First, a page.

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LPG remains committed to finding solutions to TR4

27/06/2022

TR4 – three seemingly harmless symbols that, when put together, spell deadly consequences for those in the business of growing and selling bananas across the globe. The letters stand for Tropical Race, and the number 4 refers to the strain of the disease, which is known as Panama disease and is now in the fourth permutation since its discovery in the early 20th century.

Tropical Race 4 is technically known as Fusarium wilt – a fungal disease caused by the common soil pathogen Fusarium oxysporum and inducing characteristic wilting of the host plant’s leaves. This is because the fungal spores penetrate their host through its roots then reproduce in the infected plant’s vascular system – the system of veins and vessels through which the plant takes up and circulates nutrients. Eventually, these vessels become clogged, inhibiting the flow of nutrients which causes the leaves to wilt and leads to the plant’s eventual death. This rather bleak series of events is perfectly engineered as only nature can to provide a continual source of food for the fungus, which feeds on dead and decaying plant matter (though not fruit, which remain uninfested). Fusarium dines out on its first host before repeating the fatal exercise with the neighbours, spreading its soil-inhabiting spores by hitching a ride on planting equipment or surfing the irrigation system.

The first strain of the disease, TR1, ravaged the banana plantations of Central America during the forties and fifties in an outbreak that all but wiped out the Gros Michel cultivar, which was the main variety of banana cultivated commercially at the time. Subsequently the Cavendish cultivar took over to dominate the global market, as it could be grown in the same soil as its predecessor Gros Michel without being infected, leading to the assumption that this variety of banana was resistant to Panama disease. Alas, it was not to be – in 1997, the new TR4 strain was first detected in Australia’s own Darwin, where within ten years it had wiped out eight of the Northern Territory’s nine commercial banana farms operating at that time, all of which were farming Cavendish bananas. Thus, the Cavendish stronghold fell to the Panama enemy (the Panenemy), which has since marched on Queensland, where it was first detected in 2012. There are now five farms known to be infected in the Tully region, located about 80km south of Innisfail (home to LPG’s own ABC and IBFC) in tropical north Queensland. The disease has also spread rapidly throughout Southeast Asia and beyond – from Malaysia and Sumatra to Laos, Vietnam, Taiwan, Borneo, Indonesia, mainland China, Philippines, Jordan, Mozambique, Pakistan, Lebanon, Oman and India.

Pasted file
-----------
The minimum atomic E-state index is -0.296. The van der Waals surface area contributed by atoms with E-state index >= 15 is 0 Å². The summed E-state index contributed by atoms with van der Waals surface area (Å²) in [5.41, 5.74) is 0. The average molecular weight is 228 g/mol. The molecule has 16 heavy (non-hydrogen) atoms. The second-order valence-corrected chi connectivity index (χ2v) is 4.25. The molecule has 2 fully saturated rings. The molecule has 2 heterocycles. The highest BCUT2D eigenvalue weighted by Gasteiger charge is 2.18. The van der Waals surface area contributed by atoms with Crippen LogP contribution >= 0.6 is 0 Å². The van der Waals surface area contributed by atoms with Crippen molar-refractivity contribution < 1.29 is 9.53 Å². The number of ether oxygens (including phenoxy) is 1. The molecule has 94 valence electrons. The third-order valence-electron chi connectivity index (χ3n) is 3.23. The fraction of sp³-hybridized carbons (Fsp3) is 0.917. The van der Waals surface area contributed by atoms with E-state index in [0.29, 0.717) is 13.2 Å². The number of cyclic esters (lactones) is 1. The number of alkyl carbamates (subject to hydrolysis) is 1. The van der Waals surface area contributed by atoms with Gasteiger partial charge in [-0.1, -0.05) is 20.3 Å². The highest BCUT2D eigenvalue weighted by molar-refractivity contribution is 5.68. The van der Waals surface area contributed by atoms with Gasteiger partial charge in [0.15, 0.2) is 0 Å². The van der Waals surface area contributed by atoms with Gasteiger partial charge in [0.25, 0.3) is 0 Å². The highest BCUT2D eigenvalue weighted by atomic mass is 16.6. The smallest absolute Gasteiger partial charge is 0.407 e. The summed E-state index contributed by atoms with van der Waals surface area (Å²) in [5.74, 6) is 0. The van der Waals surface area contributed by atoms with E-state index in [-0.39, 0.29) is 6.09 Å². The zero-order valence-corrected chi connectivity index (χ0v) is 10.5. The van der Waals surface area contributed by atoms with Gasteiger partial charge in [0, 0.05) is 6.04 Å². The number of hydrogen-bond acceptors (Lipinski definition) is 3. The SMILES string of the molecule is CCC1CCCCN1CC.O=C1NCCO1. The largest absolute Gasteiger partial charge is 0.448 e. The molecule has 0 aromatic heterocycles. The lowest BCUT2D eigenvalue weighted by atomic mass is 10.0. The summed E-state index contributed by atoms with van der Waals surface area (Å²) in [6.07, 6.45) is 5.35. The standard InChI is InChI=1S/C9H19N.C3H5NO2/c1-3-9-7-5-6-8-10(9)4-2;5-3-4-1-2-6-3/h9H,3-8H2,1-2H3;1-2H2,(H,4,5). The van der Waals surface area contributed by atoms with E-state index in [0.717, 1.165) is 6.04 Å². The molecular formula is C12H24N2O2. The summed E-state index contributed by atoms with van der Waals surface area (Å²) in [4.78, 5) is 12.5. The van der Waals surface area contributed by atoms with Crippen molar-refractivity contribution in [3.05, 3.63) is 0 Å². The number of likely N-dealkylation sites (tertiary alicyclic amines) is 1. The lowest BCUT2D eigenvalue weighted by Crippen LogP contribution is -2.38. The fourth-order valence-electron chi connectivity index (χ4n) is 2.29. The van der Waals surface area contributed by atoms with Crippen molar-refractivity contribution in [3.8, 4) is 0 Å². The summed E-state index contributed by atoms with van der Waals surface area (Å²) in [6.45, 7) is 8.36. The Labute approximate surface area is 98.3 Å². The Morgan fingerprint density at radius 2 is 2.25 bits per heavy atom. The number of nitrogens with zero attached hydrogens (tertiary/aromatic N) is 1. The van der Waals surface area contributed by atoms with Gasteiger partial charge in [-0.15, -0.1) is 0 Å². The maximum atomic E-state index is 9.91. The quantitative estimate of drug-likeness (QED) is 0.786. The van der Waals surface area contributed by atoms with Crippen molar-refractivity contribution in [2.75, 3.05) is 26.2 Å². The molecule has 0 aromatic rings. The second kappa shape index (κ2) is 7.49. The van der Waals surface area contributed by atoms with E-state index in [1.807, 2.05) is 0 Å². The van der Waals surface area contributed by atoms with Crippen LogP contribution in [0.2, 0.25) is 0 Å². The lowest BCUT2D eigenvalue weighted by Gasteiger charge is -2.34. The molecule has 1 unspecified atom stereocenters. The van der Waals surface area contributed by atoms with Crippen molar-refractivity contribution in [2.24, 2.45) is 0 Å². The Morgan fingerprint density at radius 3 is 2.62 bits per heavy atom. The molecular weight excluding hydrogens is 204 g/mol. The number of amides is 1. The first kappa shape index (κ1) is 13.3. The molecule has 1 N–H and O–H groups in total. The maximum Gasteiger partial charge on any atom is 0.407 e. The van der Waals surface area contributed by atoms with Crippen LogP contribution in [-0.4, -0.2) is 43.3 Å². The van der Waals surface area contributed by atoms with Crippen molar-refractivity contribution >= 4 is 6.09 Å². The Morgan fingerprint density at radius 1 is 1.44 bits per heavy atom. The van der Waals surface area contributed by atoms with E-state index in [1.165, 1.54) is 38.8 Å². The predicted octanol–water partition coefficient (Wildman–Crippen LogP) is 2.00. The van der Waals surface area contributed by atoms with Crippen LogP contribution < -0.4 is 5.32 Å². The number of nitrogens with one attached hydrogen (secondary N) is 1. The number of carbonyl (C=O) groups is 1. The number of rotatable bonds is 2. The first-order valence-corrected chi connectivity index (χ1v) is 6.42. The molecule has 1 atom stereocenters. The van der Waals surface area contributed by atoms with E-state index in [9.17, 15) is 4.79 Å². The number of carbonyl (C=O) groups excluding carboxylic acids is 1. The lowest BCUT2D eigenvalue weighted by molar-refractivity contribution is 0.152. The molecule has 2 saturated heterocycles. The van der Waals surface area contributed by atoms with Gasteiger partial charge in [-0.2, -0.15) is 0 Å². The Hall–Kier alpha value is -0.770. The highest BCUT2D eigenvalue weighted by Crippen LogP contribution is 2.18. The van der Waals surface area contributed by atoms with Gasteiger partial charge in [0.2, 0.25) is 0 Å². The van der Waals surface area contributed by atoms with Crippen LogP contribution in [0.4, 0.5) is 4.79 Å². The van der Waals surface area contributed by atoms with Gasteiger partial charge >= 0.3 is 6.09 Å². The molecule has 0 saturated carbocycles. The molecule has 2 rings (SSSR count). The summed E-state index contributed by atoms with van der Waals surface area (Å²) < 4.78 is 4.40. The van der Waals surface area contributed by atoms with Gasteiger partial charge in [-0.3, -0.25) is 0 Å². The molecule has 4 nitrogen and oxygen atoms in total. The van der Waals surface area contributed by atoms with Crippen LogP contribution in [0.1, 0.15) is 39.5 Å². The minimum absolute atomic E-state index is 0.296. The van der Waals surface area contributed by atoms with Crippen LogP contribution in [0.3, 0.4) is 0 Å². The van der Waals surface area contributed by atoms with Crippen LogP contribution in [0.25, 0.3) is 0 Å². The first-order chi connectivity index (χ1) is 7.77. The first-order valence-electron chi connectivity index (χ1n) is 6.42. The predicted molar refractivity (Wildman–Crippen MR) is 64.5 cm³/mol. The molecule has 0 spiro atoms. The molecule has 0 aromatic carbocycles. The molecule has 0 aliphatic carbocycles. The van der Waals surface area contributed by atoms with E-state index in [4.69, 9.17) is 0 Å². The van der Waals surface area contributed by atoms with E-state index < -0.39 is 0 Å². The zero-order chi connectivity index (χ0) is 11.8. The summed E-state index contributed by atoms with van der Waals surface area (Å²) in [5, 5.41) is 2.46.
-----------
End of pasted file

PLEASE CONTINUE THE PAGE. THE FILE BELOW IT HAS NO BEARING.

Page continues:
But you may be wondering, what about the Northern Territory’s ninth commercial farm – that lone survivor of Panama’s 1997 re-emergence in new TR4 armour – what happened to it? That farm is in fact LPG’s own Darwin Fruit Farms. Since TR4 ripped through the region, DFF has been working with the Queensland University of Technology (QUT) on developing a banana cultivar that is truly resistant to the disease. The crisis has also given rise to new farming strategies based on a shorter lifespan – banana plants, which can continue producing fruit for as many as 20 cycles, now produce for just two before being plowed back into the ground. That site is then left untouched for a few years to minimise the build-up of fungal spores in the soil. Darwin’s warmer temperatures make for stellar bananas with vibrant yellow skin, which remain completely unaffected by the disease – the problem is that if the spores are allowed to build up and infect the banana plants, it can wipe out as much as 50% of the entire crop before the plants even manage to produce a single yellow finger.

There is no defence against the fungus or cure once infected – the only real hope is to develop a cultivar that is truly resistant to Panama disease. To this end, QUT have been running trials of potentially resistant plants on infected soils since 2011 – some of which DFF have hosted. In the meantime, heavy quarantine measures on sites where TR4 is detected and restrictions on plant movement between states aim to prevent the spread of the disease. If left unmanaged, Panama TR4 would wreak even more devastation on the country’s banana production and the industry around it – killing plants, ruining livelihoods and taking Australia’s favourite fruit off the menu. As ever, the only solution lies in cooperation, and LPG remains committed to the cause.

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